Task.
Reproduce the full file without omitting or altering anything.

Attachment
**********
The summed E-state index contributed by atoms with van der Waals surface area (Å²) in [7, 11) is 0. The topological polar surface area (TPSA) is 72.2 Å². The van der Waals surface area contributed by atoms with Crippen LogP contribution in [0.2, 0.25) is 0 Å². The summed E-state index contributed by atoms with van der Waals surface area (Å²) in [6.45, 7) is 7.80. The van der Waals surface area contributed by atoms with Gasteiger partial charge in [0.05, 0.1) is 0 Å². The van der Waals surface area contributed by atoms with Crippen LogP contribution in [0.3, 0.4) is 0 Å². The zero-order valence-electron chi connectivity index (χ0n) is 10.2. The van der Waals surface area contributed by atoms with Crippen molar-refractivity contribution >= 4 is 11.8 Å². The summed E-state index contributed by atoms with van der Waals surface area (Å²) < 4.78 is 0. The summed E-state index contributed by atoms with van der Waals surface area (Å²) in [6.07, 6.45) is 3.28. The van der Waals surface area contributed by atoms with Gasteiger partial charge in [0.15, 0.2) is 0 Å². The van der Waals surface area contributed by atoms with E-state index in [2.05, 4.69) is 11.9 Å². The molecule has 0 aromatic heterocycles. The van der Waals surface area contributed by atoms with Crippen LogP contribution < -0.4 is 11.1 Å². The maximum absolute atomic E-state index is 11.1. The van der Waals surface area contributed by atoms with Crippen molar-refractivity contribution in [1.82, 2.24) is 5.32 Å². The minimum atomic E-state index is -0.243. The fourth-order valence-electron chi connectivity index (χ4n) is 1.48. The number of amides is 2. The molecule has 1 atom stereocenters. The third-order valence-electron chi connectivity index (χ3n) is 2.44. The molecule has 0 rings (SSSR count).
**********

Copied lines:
The summed E-state index contributed by atoms with van der Waals surface area (Å²) in [7, 11) is 0. The topological polar surface area (TPSA) is 72.2 Å². The van der Waals surface area contributed by atoms with Crippen LogP contribution in [0.2, 0.25) is 0 Å². The summed E-state index contributed by atoms with van der Waals surface area (Å²) in [6.45, 7) is 7.80. The van der Waals surface area contributed by atoms with Gasteiger partial charge in [0.05, 0.1) is 0 Å². The van der Waals surface area contributed by atoms with Crippen LogP contribution in [0.3, 0.4) is 0 Å². The zero-order valence-electron chi connectivity index (χ0n) is 10.2. The van der Waals surface area contributed by atoms with Crippen molar-refractivity contribution >= 4 is 11.8 Å². The summed E-state index contributed by atoms with van der Waals surface area (Å²) < 4.78 is 0. The summed E-state index contributed by atoms with van der Waals surface area (Å²) in [6.07, 6.45) is 3.28. The van der Waals surface area contributed by atoms with Gasteiger partial charge in [0.15, 0.2) is 0 Å². The van der Waals surface area contributed by atoms with E-state index in [2.05, 4.69) is 11.9 Å². The molecule has 0 aromatic heterocycles. The van der Waals surface area contributed by atoms with Crippen LogP contribution < -0.4 is 11.1 Å². The maximum absolute atomic E-state index is 11.1. The van der Waals surface area contributed by atoms with Crippen molar-refractivity contribution in [1.82, 2.24) is 5.32 Å². The minimum atomic E-state index is -0.243. The fourth-order valence-electron chi connectivity index (χ4n) is 1.48. The number of amides is 2. The molecule has 1 atom stereocenters. The third-order valence-electron chi connectivity index (χ3n) is 2.44. The molecule has 0 rings (SSSR count).